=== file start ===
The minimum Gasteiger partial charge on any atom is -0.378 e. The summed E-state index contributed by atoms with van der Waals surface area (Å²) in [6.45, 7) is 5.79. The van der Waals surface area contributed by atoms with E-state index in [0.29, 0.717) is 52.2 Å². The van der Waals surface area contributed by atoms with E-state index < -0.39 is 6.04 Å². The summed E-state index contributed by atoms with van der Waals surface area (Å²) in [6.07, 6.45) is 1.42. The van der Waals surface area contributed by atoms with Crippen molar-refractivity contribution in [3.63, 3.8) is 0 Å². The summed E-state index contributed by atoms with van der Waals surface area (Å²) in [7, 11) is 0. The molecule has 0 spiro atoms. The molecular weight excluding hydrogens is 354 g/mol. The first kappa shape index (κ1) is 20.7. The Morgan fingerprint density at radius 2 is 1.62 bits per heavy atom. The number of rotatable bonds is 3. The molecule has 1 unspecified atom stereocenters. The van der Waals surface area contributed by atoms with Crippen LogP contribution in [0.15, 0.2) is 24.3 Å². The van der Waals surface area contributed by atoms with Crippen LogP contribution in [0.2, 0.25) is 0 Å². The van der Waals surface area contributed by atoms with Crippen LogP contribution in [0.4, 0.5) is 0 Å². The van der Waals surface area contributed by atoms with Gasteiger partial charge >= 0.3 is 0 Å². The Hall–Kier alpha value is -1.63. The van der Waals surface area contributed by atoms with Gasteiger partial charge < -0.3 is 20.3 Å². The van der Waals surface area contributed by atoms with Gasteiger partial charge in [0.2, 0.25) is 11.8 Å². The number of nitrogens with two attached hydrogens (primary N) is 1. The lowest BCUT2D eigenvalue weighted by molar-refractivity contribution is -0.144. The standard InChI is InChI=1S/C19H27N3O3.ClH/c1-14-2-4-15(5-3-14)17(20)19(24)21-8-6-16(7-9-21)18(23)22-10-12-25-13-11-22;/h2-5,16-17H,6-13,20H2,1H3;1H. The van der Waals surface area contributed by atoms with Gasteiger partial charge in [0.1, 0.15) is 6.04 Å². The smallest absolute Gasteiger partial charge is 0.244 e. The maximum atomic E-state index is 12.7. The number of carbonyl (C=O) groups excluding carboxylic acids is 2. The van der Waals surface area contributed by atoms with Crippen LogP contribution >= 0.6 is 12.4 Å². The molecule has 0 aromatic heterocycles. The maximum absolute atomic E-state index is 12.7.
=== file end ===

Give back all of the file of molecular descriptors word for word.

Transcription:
The minimum Gasteiger partial charge on any atom is -0.378 e. The summed E-state index contributed by atoms with van der Waals surface area (Å²) in [6.45, 7) is 5.79. The van der Waals surface area contributed by atoms with E-state index in [0.29, 0.717) is 52.2 Å². The van der Waals surface area contributed by atoms with E-state index < -0.39 is 6.04 Å². The summed E-state index contributed by atoms with van der Waals surface area (Å²) in [6.07, 6.45) is 1.42. The van der Waals surface area contributed by atoms with Crippen molar-refractivity contribution in [3.63, 3.8) is 0 Å². The summed E-state index contributed by atoms with van der Waals surface area (Å²) in [7, 11) is 0. The molecule has 0 spiro atoms. The molecular weight excluding hydrogens is 354 g/mol. The first kappa shape index (κ1) is 20.7. The Morgan fingerprint density at radius 2 is 1.62 bits per heavy atom. The number of rotatable bonds is 3. The molecule has 1 unspecified atom stereocenters. The van der Waals surface area contributed by atoms with Crippen LogP contribution in [0.15, 0.2) is 24.3 Å². The van der Waals surface area contributed by atoms with Crippen LogP contribution in [0.2, 0.25) is 0 Å². The van der Waals surface area contributed by atoms with Crippen LogP contribution in [0.4, 0.5) is 0 Å². The van der Waals surface area contributed by atoms with Gasteiger partial charge >= 0.3 is 0 Å². The Hall–Kier alpha value is -1.63. The van der Waals surface area contributed by atoms with Gasteiger partial charge < -0.3 is 20.3 Å². The van der Waals surface area contributed by atoms with Gasteiger partial charge in [0.2, 0.25) is 11.8 Å². The number of nitrogens with two attached hydrogens (primary N) is 1. The lowest BCUT2D eigenvalue weighted by molar-refractivity contribution is -0.144. The standard InChI is InChI=1S/C19H27N3O3.ClH/c1-14-2-4-15(5-3-14)17(20)19(24)21-8-6-16(7-9-21)18(23)22-10-12-25-13-11-22;/h2-5,16-17H,6-13,20H2,1H3;1H. The van der Waals surface area contributed by atoms with Gasteiger partial charge in [0.1, 0.15) is 6.04 Å². The smallest absolute Gasteiger partial charge is 0.244 e. The maximum atomic E-state index is 12.7. The number of carbonyl (C=O) groups excluding carboxylic acids is 2. The van der Waals surface area contributed by atoms with Crippen LogP contribution >= 0.6 is 12.4 Å². The molecule has 0 aromatic heterocycles. The maximum absolute atomic E-state index is 12.7.